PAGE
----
Every September I forget just how unbelievably busy a school can be and most school counsellors are not just counselling they have several other responsibilities. That is an important lesson for all school counsellors. Be aware of all that you may be asked to do.
Here are some new lessons. Lessons 1-6 are here.
Be patient with yourself. It takes time to learn all the things you have to know as a school counsellor and often times you have several roles to play. You may be in a classroom part time teaching and attempting to do a full time job at counselling even though you are half time counselling /half time teaching. You can’t do and be everything for everybody.
Lists help. Having lists will help you do and follow up on all the activities you are responsible for.
Technology helps. This year we have a master calendar for all our counselling activities on Outlook. Each calendar is synched with our counselling Admin. Assistant and she makes sure it is coordinated. We discuss our monthly activities in our weekly Counselling team meetings. This keeps us all on track and aware of what is happening. We utilize technology in numerous ways in which I will discuss over the course of the school year.
This year in September we held three different seminars . One on Digital Citizenship, four on Counselling and one on scholarship information for students in grade 12 . Throughout the year we will offer several more.
The first was held at our grade 10 retreat with four hundred new grade 10’s and I will post more on that later.
The second was held in our computer room where we discussed :
- What school counsellors do
- What services we offer
- Confidentiality and the limits
- Resources we have available like our school counselling website, our counselling course that we offer on D2L, our school twitter site and our school facebook page
The third will be held in the computer lab with access to a fantastic livebinder.
Here are some links you may get some ideas from:
Scholarships, Student Loans, Occupational Information livebinders.com/play/play/830830
All school counsellors should be trained in suicide prevention and if they are not they should be trained in their Masters programs. School Counsellors often have to assess for the risk of suicide. Yes, even in the first few days of school when students are back in September. School Counsellors need to be prepared to ask for assistance if they are not trained. This is not something you should handle alone. It can be very scary when a student says they are thinking about suicide and you are not trained to know what to do. Even when you are trained well it can feel overwhelming and so it is important to debrief with another counsellor. In our district all school counselors have to train every two years as well as do a refresher course. This is so important for our students at risk. School counsellors can and do save lives.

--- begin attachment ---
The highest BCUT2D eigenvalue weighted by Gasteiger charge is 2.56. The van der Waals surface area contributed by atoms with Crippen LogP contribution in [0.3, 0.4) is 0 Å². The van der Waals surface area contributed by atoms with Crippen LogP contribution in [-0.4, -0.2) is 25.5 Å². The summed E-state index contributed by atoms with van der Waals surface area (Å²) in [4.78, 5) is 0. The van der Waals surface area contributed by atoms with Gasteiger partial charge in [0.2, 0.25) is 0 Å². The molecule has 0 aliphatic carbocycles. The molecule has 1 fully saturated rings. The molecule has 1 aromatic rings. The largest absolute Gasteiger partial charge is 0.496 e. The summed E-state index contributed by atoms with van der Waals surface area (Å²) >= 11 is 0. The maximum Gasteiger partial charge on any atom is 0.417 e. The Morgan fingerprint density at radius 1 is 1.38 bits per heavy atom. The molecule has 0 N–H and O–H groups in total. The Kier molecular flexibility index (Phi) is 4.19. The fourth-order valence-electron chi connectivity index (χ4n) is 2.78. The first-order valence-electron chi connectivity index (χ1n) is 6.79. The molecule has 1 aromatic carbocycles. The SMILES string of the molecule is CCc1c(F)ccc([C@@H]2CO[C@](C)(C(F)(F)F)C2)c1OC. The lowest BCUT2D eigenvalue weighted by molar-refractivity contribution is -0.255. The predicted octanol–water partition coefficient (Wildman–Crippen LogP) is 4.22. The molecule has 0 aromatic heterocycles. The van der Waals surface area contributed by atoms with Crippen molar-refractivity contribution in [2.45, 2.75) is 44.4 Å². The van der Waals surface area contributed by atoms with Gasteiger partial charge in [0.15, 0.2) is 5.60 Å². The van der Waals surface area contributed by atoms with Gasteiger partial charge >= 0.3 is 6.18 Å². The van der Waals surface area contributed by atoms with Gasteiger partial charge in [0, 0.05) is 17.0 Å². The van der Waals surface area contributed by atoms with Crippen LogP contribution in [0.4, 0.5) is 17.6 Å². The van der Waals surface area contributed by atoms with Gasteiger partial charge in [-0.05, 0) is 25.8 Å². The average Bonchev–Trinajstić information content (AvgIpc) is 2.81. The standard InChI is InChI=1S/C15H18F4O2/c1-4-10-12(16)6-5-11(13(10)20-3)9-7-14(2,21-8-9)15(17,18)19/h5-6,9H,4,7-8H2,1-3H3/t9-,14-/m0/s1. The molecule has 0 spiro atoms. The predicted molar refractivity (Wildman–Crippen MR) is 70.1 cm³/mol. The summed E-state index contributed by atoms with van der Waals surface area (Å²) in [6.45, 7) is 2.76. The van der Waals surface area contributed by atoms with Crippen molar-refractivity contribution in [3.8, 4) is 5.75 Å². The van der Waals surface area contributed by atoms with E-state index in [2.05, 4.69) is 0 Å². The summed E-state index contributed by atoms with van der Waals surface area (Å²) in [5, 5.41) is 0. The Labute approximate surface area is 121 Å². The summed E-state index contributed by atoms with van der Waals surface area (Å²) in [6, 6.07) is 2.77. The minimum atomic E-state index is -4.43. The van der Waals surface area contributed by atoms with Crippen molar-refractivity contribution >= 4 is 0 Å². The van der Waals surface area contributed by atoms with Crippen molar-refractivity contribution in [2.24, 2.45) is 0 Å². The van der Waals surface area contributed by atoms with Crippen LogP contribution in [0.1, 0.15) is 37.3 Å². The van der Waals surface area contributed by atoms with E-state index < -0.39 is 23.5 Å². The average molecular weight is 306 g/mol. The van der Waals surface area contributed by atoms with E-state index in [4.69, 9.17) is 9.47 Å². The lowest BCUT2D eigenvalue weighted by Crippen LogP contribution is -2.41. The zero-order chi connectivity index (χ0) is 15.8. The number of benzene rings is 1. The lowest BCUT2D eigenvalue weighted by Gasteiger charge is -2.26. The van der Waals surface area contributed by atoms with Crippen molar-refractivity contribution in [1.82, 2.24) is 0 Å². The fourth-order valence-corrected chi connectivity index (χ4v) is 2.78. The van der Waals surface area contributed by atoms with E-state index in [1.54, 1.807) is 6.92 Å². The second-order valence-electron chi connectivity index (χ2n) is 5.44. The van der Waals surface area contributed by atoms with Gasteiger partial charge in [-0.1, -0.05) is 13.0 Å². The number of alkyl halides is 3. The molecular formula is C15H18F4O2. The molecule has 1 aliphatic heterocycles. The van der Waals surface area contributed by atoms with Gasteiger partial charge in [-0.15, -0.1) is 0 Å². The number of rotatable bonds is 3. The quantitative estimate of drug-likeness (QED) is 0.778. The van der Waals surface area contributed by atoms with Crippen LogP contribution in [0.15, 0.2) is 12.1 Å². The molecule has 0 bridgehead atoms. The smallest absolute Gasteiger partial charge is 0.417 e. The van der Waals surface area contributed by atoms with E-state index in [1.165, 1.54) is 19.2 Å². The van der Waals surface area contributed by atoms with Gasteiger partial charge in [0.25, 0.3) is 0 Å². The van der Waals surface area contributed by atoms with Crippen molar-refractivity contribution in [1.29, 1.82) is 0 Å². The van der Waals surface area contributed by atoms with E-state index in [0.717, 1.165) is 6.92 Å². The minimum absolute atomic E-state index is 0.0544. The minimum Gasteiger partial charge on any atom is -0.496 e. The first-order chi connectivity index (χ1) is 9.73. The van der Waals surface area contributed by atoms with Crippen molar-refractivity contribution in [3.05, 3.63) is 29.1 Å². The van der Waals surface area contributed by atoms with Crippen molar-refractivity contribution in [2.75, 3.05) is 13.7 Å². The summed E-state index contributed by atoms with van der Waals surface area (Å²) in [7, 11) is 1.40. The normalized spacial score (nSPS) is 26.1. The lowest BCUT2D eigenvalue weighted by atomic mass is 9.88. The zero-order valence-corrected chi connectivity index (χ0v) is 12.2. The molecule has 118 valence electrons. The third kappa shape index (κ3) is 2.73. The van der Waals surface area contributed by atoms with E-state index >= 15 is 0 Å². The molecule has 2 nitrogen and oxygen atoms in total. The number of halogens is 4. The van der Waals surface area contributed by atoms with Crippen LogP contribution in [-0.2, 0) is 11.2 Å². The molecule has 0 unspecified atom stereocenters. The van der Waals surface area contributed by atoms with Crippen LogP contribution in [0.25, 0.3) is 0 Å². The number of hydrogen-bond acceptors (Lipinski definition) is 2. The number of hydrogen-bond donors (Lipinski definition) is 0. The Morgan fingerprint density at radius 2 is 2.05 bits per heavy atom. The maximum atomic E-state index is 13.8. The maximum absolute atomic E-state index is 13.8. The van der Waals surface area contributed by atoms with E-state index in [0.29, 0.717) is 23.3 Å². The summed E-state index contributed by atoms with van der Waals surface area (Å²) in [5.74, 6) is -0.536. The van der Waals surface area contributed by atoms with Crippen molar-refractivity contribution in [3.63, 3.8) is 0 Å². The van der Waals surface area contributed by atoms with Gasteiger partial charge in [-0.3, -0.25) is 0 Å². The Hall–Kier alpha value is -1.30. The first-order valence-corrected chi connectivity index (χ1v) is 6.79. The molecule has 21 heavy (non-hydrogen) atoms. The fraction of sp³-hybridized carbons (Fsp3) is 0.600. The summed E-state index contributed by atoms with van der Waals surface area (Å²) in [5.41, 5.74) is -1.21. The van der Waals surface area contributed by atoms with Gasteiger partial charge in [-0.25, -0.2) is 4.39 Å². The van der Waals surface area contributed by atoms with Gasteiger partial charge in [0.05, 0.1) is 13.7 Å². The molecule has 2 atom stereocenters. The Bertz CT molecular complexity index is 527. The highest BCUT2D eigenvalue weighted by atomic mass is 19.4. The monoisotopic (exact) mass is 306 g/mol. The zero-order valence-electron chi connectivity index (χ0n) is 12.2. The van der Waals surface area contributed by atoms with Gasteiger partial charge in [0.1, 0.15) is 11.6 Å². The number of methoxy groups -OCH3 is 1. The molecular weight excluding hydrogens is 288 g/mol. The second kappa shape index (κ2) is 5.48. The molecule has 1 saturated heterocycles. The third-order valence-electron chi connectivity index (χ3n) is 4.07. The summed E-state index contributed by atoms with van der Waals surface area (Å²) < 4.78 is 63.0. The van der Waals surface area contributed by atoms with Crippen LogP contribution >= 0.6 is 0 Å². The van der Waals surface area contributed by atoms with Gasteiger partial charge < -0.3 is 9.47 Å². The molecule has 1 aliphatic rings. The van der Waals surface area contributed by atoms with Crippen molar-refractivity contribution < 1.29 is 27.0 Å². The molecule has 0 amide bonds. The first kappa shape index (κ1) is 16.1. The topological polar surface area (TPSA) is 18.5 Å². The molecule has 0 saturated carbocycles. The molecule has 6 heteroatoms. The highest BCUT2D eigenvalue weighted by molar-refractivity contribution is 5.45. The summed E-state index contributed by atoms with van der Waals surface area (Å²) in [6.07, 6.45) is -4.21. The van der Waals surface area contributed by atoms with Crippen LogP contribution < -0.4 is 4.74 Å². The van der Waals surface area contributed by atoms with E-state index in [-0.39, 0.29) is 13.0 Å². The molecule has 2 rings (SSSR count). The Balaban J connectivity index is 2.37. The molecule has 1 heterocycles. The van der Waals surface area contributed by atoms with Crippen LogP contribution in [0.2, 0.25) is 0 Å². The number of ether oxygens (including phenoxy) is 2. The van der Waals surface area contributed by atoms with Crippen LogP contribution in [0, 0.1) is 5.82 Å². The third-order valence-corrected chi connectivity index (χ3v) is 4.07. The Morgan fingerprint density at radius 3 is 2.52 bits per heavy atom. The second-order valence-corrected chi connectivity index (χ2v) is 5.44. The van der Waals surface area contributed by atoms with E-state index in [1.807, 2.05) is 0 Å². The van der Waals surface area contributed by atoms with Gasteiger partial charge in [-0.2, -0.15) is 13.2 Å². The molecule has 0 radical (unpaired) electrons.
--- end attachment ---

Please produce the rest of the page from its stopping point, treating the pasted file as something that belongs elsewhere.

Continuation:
As I reflect on the work we do, I think about what we do and how important our role as school counsellors are. Exhausting at times, but so worthwhile. To all new counsellors hang in there. It is and has been the most rewarding career for me. I still love what I do in year 33.
Marc’s reflection on his first weeks as a high school counsellor:
Starting a practicum placement is intimidating. I am fighting the presence of ‘imposter syndrome’, feeling somewhat ill-prepared and anxious, hoping that my lack of experience is not apparent to the students or staff in my words or behaviour. I am fortunate to be in a familiar environment with a supportive supervisor and colleagues, but it will take time to feel comfortable and confident.
It’s been a steep learning curve at my practicum placement. At first, I was frustrated because the established counsellors were busy with a full schedule of student clients, while I had a slow trickle.
While I recognized that some students may prefer a veteran counsellor, I soon realised this disparity in appointments was primarily due to the students’ unfamiliarity with me, rather than an indication of their perception of my competence or a sneak preview of my upcoming caseload. The number of students coming for appointments has picked up, but I have come to appreciate any opportunity I have to reflect, consult, complete documentation, or catch up on additional work. Further, after having an experience assessing an at-risk student, I’ve learned that a gradual immersion into client contact allows me to build competence and confidence at a comfortable pace. I was not ready to assess this particular client, and missed several key aspects of the necessary process. It was a good learning experience, helping me to remember the importance of policy and training, but also to pace myself and appreciate any lighter schedules.